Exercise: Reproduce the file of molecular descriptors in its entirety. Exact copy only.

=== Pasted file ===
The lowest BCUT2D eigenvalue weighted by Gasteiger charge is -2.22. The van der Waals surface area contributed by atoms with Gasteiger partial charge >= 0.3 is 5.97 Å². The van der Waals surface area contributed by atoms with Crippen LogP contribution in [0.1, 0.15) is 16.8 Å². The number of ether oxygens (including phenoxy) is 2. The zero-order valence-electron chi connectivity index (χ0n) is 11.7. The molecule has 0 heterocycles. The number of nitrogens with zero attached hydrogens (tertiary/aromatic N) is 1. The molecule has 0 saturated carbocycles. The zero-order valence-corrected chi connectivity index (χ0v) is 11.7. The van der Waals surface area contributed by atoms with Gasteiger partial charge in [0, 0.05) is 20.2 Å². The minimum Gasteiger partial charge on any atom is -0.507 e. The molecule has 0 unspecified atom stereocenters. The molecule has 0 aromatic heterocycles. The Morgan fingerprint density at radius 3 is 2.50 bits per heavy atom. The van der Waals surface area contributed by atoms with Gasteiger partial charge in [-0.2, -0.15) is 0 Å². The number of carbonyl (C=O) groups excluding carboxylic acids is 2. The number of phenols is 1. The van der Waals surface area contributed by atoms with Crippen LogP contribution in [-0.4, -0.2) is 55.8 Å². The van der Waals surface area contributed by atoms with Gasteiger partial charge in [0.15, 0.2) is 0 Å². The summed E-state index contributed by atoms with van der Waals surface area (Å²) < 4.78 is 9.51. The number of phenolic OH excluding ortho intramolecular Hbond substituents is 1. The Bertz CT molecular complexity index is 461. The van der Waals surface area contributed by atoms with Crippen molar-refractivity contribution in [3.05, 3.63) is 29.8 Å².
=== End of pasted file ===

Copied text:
The lowest BCUT2D eigenvalue weighted by Gasteiger charge is -2.22. The van der Waals surface area contributed by atoms with Gasteiger partial charge >= 0.3 is 5.97 Å². The van der Waals surface area contributed by atoms with Crippen LogP contribution in [0.1, 0.15) is 16.8 Å². The number of ether oxygens (including phenoxy) is 2. The zero-order valence-electron chi connectivity index (χ0n) is 11.7. The molecule has 0 heterocycles. The number of nitrogens with zero attached hydrogens (tertiary/aromatic N) is 1. The molecule has 0 saturated carbocycles. The zero-order valence-corrected chi connectivity index (χ0v) is 11.7. The van der Waals surface area contributed by atoms with Gasteiger partial charge in [0, 0.05) is 20.2 Å². The minimum Gasteiger partial charge on any atom is -0.507 e. The molecule has 0 unspecified atom stereocenters. The molecule has 0 aromatic heterocycles. The Morgan fingerprint density at radius 3 is 2.50 bits per heavy atom. The van der Waals surface area contributed by atoms with Gasteiger partial charge in [-0.2, -0.15) is 0 Å². The number of carbonyl (C=O) groups excluding carboxylic acids is 2. The number of phenols is 1. The van der Waals surface area contributed by atoms with Crippen LogP contribution in [-0.4, -0.2) is 55.8 Å². The van der Waals surface area contributed by atoms with Gasteiger partial charge in [0.15, 0.2) is 0 Å². The summed E-state index contributed by atoms with van der Waals surface area (Å²) < 4.78 is 9.51. The number of phenolic OH excluding ortho intramolecular Hbond substituents is 1. The Bertz CT molecular complexity index is 461. The van der Waals surface area contributed by atoms with Crippen molar-refractivity contribution in [3.05, 3.63) is 29.8 Å².